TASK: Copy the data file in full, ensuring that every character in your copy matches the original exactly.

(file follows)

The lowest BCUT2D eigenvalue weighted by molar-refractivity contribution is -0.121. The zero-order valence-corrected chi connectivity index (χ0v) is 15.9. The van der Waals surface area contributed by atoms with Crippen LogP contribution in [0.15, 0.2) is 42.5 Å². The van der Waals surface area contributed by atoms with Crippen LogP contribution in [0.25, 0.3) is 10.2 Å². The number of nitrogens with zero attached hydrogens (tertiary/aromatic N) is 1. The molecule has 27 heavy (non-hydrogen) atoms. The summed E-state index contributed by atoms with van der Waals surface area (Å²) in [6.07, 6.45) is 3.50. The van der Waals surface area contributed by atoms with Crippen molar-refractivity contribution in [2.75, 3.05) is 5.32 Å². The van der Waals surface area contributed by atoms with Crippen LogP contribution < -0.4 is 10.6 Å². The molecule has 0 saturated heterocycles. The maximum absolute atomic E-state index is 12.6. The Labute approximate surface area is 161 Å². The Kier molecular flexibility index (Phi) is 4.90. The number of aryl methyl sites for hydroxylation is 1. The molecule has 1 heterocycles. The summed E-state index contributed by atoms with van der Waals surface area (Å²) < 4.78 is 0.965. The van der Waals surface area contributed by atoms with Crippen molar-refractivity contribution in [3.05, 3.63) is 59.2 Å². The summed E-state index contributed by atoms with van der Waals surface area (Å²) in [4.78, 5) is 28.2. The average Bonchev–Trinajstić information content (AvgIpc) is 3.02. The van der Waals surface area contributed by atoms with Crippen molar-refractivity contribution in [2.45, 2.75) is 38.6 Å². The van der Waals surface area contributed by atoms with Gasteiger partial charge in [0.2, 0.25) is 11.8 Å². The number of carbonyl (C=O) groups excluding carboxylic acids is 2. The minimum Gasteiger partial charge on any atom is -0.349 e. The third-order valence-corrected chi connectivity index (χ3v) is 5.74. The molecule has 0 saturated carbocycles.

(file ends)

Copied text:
The lowest BCUT2D eigenvalue weighted by molar-refractivity contribution is -0.121. The zero-order valence-corrected chi connectivity index (χ0v) is 15.9. The van der Waals surface area contributed by atoms with Crippen LogP contribution in [0.15, 0.2) is 42.5 Å². The van der Waals surface area contributed by atoms with Crippen LogP contribution in [0.25, 0.3) is 10.2 Å². The number of nitrogens with zero attached hydrogens (tertiary/aromatic N) is 1. The molecule has 27 heavy (non-hydrogen) atoms. The summed E-state index contributed by atoms with van der Waals surface area (Å²) in [6.07, 6.45) is 3.50. The van der Waals surface area contributed by atoms with Crippen molar-refractivity contribution in [2.75, 3.05) is 5.32 Å². The van der Waals surface area contributed by atoms with Crippen LogP contribution < -0.4 is 10.6 Å². The molecule has 0 saturated heterocycles. The maximum absolute atomic E-state index is 12.6. The Labute approximate surface area is 161 Å². The Kier molecular flexibility index (Phi) is 4.90. The number of aryl methyl sites for hydroxylation is 1. The molecule has 1 heterocycles. The summed E-state index contributed by atoms with van der Waals surface area (Å²) < 4.78 is 0.965. The van der Waals surface area contributed by atoms with Crippen molar-refractivity contribution in [3.05, 3.63) is 59.2 Å². The summed E-state index contributed by atoms with van der Waals surface area (Å²) in [4.78, 5) is 28.2. The average Bonchev–Trinajstić information content (AvgIpc) is 3.02. The van der Waals surface area contributed by atoms with Crippen molar-refractivity contribution in [2.45, 2.75) is 38.6 Å². The van der Waals surface area contributed by atoms with Gasteiger partial charge in [0.2, 0.25) is 11.8 Å². The number of carbonyl (C=O) groups excluding carboxylic acids is 2. The minimum Gasteiger partial charge on any atom is -0.349 e. The third-order valence-corrected chi connectivity index (χ3v) is 5.74. The molecule has 0 saturated carbocycles.